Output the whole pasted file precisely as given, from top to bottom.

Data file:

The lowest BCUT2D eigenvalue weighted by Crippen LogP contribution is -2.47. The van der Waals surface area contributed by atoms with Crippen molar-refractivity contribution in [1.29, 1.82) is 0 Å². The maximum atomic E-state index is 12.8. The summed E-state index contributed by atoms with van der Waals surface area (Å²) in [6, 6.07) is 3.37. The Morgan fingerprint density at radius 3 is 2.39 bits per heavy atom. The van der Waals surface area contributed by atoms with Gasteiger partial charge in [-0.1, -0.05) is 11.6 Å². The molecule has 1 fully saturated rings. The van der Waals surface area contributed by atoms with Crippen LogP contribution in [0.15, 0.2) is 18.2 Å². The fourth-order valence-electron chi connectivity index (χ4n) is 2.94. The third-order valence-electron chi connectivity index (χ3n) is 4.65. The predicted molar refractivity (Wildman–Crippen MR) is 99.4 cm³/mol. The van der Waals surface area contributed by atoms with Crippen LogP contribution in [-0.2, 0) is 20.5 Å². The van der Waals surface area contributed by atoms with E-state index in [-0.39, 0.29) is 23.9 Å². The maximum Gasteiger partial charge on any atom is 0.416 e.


The lowest BCUT2D eigenvalue weighted by Crippen LogP contribution is -2.47. The van der Waals surface area contributed by atoms with Crippen molar-refractivity contribution in [1.29, 1.82) is 0 Å². The maximum atomic E-state index is 12.8. The summed E-state index contributed by atoms with van der Waals surface area (Å²) in [6, 6.07) is 3.37. The Morgan fingerprint density at radius 3 is 2.39 bits per heavy atom. The van der Waals surface area contributed by atoms with Gasteiger partial charge in [-0.1, -0.05) is 11.6 Å². The molecule has 1 fully saturated rings. The van der Waals surface area contributed by atoms with Crippen LogP contribution in [0.15, 0.2) is 18.2 Å². The fourth-order valence-electron chi connectivity index (χ4n) is 2.94. The third-order valence-electron chi connectivity index (χ3n) is 4.65. The predicted molar refractivity (Wildman–Crippen MR) is 99.4 cm³/mol. The van der Waals surface area contributed by atoms with Crippen LogP contribution in [-0.2, 0) is 20.5 Å². The van der Waals surface area contributed by atoms with E-state index in [-0.39, 0.29) is 23.9 Å². The maximum Gasteiger partial charge on any atom is 0.416 e.